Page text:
In Baja over the years, I have come to regard this feeling as an old friend. I have felt it before and always wish I could take it with me for whenever I might need it. But it always fades away like a sunset somewhere along the way home. I take some time to reflect on the survey team, both Mexican and American, brought together by this effort. A connection has been made between people of two different cultures who, though they barely understand each other's languages, still manage to communicate through what they do have in common. I know that time will filter out the difficulties and discomforts and leave only a deep longing to return.
Changes in CADDitudes
During 1999, the emerging markets division of a large New York financial firm became the sole owners of the exquisite Palmilla Resort located at the tip of the Baja California peninsula near San Jose del Cabo, about 20 km easterly of Cabo San Lucas. The new owners had plans to upgrade the hotel complex into a world class resort while maintaining the unique character of this historic property.
Project architects required extremely detailed topographic information of the entire hotel parcel infrastructure to achieve this goal. RBF was requested to proceed with the topographic field survey in September 1999.
The selection of RBF as the civil design firm of choice was based on their extensive experience in Baja Sur as well as their unique ability to successfully turn remote project sites into digital reality. During the early part of 1998, the RBF team of Bill Cox and Gina Ciampaglia developed translation algorithms and LISP routines that enhanced field to finish data transfers for AutoCAD and Softdesk applications.
By taking full advantage of servo-driven, auto-tracking total stations and data collector capabilities, this custom suite of software produced remarkable results. Since the captured field data carried, in effect, its own editing commands, even the most intensely detailed topography could be delivered with minimal data processing.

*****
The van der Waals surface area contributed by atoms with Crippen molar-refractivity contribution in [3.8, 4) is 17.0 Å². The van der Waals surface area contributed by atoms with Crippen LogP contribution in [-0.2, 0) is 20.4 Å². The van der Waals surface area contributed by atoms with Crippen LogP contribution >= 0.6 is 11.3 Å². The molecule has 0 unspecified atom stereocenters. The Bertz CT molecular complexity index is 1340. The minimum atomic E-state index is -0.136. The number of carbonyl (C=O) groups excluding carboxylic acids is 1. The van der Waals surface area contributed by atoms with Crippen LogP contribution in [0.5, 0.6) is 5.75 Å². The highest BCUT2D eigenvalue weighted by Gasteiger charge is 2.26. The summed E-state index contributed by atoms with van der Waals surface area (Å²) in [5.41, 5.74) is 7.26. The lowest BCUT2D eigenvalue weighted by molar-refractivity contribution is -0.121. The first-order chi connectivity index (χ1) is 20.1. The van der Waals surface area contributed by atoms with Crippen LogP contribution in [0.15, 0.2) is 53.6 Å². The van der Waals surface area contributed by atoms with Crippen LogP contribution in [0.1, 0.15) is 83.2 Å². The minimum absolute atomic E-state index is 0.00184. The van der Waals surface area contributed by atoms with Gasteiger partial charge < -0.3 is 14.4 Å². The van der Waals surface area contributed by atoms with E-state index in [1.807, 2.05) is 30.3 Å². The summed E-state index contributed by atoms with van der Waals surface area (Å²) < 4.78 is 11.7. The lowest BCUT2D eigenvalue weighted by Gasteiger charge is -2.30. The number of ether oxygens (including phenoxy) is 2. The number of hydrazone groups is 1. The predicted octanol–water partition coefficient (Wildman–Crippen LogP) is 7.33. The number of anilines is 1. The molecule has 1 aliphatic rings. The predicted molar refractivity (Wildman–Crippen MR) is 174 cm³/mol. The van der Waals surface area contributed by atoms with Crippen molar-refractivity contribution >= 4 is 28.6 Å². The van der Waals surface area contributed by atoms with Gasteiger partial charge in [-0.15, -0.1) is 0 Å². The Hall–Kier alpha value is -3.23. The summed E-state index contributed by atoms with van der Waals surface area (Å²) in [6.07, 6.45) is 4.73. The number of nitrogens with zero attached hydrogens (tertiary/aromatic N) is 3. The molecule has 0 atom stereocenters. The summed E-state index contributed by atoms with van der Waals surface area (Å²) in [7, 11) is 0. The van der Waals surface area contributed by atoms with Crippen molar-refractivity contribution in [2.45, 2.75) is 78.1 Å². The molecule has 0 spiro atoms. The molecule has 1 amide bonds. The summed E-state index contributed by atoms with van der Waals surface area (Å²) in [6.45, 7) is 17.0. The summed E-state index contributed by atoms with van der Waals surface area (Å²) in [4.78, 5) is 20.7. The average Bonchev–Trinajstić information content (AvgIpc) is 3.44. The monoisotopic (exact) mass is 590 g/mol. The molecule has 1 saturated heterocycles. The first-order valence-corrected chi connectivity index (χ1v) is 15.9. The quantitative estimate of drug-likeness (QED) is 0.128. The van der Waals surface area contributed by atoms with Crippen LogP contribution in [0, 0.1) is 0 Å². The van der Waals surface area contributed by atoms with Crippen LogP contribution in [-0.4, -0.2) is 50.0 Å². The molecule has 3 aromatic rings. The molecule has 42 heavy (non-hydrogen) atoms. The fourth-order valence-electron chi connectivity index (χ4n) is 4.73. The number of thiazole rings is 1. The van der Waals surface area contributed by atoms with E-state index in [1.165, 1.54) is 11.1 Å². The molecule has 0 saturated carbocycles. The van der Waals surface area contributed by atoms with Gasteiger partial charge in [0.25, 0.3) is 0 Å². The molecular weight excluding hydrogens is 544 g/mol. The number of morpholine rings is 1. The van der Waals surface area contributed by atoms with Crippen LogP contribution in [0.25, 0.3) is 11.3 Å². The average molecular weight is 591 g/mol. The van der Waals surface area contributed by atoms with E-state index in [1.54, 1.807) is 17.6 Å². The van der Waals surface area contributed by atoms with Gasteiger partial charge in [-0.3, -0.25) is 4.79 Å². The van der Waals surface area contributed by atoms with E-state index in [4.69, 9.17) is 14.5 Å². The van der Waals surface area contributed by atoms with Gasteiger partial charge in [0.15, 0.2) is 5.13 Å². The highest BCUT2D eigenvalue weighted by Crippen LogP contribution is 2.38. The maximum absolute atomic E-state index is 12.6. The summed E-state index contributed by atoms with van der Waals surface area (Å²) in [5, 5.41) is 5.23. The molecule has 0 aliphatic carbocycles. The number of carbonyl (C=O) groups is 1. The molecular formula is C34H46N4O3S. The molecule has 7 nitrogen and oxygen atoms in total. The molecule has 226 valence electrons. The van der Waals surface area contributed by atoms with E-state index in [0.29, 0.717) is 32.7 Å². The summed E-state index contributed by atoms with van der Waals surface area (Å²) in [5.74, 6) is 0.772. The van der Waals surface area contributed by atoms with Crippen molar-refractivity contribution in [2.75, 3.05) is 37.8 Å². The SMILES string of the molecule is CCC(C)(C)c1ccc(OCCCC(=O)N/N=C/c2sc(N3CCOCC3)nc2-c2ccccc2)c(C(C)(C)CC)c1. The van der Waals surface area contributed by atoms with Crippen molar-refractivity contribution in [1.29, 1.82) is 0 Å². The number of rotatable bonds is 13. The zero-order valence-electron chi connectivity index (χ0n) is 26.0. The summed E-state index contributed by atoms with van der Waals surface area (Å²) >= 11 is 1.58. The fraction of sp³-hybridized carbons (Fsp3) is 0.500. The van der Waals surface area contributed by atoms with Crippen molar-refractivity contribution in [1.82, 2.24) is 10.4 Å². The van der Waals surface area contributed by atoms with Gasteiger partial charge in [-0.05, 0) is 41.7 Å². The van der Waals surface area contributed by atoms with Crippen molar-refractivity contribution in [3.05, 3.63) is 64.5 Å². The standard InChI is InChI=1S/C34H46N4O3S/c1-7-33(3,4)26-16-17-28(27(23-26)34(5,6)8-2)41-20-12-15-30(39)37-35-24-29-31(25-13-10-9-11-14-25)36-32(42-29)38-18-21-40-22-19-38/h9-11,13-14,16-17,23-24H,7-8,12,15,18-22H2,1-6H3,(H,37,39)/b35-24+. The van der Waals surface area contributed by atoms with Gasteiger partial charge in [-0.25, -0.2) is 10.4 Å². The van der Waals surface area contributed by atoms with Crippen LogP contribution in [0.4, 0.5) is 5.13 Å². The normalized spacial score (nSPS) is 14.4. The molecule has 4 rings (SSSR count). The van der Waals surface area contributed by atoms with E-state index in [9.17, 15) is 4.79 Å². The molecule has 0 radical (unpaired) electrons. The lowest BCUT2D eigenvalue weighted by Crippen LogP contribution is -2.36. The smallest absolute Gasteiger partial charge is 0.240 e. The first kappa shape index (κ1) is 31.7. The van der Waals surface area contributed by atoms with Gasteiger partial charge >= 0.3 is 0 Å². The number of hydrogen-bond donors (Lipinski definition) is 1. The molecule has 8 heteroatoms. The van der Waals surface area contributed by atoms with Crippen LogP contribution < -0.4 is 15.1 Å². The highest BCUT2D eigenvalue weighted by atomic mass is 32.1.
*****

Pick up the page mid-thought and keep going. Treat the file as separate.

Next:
Architects had received a version of what RBF referred to as 'reality capture" during the previous year and they were hooked. Throughout 1998 and 1999, RBF found itself increasingly in demand for this type of reality-to-digital database. Not for the faint-of-heart PC, these files often totaled more than 60 megabytes of information gleaned from thousands of survey shots, hundreds of descriptor codes, icons, raster images and research elements.
"Now we live in the age of computers. They run everything in the world. And I'm a little behind on this technical climb, and you are an Internet girl.."
We fly back to our office in California the next day where Bill Cox and his protegee, Gina Ciampaglia, have a good jump on the data processing. The layout in CADD is spellbinding, with hundreds of walkways and walls curling through buildings and staircases among thousands of trees. Utilities are X-referenced in and edited to fit surface features. Despite the sophistication of the software, it is still a lot of work.
Bill edits the DTM to exactly fit the walls, roadways, hardscape and buildings. This forceline work is usually both tedious and difficult, but his customized software really makes a difference and soon the edited contours look perfect.
Icons for the viewpoints of the photographs are placed from my hand-drawn map and converted into "hot points." These are referenced to the raster photo files so that by clicking on an icon the corresponding photograph appears on a view screen. Gina really has the most difficult job since she is blending elements from all the various data sources into one comprehensive final product. Everything has to fit. Everything has to be accurate. And it all needs to be understandable by the design team. Finally, it is complete. On CD, the topo file contains over 90 megabytes of information.